“Even wealthy consumers have de-emphasized social responsibility as this economy focuses everyone on price/value and away from social issues,” says Luxury Institute CEO Milton Pedraza. “Nevertheless, we see that luxury and premium brands that are socially responsible do better even during recessions because doing well by doing good is a universal and timeless concept.”

Respondents reported average income of $307,000 and average net worth of $3.1 million.

About Luxury Institute (www.LuxuryInstitute.com)
The Luxury Institute is the objective and independent global voice of the high net-worth consumer. The Institute conducts extensive and actionable research with wealthy consumers about their behaviors and attitudes on customer experience best practices. In addition, we work closely with top-tier luxury brands to successfully transform their organizational cultures into more profitable customer-centric enterprises. Our Luxury CRM Culture consulting process leverages our fact-based research and enables luxury brands to dramatically Outbehave as well as Outperform their competition. The Luxury Institute also operates LuxuryBoard.com, a membership-based online research portal, and the Luxury CRM Association, a membership organization dedicated to building customer-centric luxury enterprises.

June 5, 2012

Rolex Is Most Popular Pentamillionaire Luxury Watch Brand, but Breguet, Patek Philippe and Boucheron Rank Higher for Status

(NEW YORK) June 5, 2012 — U.S. shoppers earning at least $200,000 per year with minimum net worth of $5 million rank Breguet highest among 27 luxury watch brands in the 2012 Luxury Brand Status Index (LBSI) survey conducted by the independent and objective New York-based Luxury Institute. LBSI scores comprise respondents’ evaluations of each brand’s products, customer service experience and reputation.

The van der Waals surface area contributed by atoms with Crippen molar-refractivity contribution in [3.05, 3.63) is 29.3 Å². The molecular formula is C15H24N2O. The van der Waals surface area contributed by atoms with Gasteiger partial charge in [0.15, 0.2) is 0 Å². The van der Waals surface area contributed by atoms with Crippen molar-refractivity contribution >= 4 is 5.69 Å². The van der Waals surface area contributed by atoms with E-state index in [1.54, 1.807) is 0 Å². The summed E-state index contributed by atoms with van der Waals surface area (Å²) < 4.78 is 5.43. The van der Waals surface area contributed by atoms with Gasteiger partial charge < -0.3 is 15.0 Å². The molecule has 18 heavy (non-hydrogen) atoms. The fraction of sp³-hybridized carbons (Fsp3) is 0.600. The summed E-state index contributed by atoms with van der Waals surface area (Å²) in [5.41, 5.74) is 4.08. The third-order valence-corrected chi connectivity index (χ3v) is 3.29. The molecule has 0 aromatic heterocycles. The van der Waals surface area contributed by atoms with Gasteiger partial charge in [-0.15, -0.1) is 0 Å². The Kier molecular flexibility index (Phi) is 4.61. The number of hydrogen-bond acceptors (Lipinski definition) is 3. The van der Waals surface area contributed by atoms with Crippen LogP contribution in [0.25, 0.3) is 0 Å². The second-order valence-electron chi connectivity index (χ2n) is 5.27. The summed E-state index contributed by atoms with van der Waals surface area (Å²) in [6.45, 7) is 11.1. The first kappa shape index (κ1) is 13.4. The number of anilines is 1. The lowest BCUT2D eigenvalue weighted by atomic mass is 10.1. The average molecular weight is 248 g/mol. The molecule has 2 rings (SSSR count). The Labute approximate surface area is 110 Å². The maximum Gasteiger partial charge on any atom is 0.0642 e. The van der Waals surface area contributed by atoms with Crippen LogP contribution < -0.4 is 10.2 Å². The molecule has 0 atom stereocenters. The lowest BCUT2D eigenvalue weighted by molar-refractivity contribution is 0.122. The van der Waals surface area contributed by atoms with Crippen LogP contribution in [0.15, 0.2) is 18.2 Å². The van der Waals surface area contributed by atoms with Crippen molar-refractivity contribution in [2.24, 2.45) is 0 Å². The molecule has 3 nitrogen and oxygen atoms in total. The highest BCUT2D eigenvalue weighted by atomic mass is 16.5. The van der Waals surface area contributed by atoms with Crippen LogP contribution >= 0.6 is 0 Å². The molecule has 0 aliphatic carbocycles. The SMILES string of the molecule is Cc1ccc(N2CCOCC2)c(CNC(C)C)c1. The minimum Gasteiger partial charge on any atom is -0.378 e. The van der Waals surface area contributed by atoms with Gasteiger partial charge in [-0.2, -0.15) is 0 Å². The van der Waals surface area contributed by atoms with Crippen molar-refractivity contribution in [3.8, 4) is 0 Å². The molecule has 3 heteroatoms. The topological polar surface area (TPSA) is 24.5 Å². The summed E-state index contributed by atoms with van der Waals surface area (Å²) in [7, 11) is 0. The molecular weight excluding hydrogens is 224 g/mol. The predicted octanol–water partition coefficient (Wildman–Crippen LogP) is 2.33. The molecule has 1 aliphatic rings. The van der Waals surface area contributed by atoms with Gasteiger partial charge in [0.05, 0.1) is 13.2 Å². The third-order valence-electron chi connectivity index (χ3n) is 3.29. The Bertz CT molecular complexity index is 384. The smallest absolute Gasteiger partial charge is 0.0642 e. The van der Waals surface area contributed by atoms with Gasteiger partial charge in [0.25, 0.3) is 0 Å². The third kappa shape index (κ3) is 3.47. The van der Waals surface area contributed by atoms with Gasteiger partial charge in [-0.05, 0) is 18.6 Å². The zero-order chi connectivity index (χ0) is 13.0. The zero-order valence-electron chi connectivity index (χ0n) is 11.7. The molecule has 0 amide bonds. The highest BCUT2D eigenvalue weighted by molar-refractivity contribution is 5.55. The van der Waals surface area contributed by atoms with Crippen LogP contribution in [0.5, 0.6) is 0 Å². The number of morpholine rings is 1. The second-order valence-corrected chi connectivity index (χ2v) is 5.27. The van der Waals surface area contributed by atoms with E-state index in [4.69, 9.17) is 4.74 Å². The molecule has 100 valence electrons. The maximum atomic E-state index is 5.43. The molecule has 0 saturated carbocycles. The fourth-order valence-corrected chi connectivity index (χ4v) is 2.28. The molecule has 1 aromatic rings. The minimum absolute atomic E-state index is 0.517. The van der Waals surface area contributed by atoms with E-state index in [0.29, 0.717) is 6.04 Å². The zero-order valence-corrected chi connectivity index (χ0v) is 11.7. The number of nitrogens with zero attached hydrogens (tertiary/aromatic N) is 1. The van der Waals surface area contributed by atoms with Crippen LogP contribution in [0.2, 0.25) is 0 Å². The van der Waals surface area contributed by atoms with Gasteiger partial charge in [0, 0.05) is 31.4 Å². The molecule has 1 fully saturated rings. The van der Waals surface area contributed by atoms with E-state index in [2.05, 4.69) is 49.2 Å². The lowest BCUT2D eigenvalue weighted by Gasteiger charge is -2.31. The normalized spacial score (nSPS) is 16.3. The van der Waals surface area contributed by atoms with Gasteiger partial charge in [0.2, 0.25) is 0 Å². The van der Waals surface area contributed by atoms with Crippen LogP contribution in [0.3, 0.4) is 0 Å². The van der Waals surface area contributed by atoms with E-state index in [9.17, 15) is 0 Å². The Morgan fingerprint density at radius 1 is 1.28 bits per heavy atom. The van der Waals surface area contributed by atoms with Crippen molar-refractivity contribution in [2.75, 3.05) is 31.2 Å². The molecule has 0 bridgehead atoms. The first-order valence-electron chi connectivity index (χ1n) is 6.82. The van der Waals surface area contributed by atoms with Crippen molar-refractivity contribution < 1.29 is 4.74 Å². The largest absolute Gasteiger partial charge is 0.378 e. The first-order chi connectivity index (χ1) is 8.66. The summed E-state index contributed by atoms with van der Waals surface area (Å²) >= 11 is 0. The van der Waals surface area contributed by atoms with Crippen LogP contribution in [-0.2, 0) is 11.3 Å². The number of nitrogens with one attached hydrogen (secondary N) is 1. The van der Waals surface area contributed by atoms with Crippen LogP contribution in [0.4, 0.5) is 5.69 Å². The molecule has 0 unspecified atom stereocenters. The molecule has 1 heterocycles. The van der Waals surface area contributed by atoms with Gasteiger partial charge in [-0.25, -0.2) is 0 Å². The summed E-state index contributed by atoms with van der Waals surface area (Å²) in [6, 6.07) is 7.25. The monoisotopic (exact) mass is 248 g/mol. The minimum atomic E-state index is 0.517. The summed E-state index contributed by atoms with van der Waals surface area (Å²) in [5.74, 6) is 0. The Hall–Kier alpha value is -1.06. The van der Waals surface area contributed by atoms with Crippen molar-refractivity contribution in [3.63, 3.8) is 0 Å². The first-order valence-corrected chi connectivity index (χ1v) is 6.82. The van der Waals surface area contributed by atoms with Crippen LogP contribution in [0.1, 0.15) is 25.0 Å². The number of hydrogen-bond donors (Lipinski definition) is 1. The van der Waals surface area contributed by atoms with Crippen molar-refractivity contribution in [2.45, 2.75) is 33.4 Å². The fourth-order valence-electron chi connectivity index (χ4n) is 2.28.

With the top overall LBSI score of 8.13 out of 10, Breguet ranks first for superior product design, customer service experience and brand reputation. Creating time pieces since 1775 and now part of Swatch Group, Breguet is also identified by the ultra-wealthy as a brand “purchased by people I admire and respect.” It also ranks highest as the brand wealthy consumers are most likely to purchase (75%) when buying their next luxury watch.

Rolex, with a 7.96 LBSI score, ranks a close fourth for overall brand status behind fellow Swiss watchmaker Patek Philippe (8.05), and Paris-based Boucheron (7.99). Rolex is by far the brand most purchased (9%) by pentamillionaires in the past year, 4% have bought a Patek Philippe, 2% have purchased a Breguet and 2% have bought a Boucheron. In addition, 52% of wealthy shoppers are familiar with Rolex making it the best-known luxury watch brand.

“Fine materials and workmanship are absolutely essential for luxury watchmakers, but those at the top of the rankings differentiate themselves with excellent service and a superior customer experience,” says Luxury Institute CEO Milton Pedraza. “Consistent execution on all of these criteria builds brand value.”

Survey participants reported average income of $682,000 and average net worth of $14.6 million.

About Luxury Institute (www.LuxuryInstitute.com)
The Luxury Institute is the objective and independent global voice of the high net-worth consumer. The Institute conducts extensive and actionable research with wealthy consumers about their behaviors and attitudes on customer experience best practices. In addition, we work closely with top-tier luxury brands to successfully transform their organizational cultures into more profitable customer-centric enterprises. Our Luxury CRM Culture consulting process leverages our fact-based research and enables luxury brands to dramatically Outbehave as well as Outperform their competition. The Luxury Institute also operates LuxuryBoard.com, a membership-based online research portal, and the Luxury CRM Association, a membership organization dedicated to building customer-centric luxury enterprises.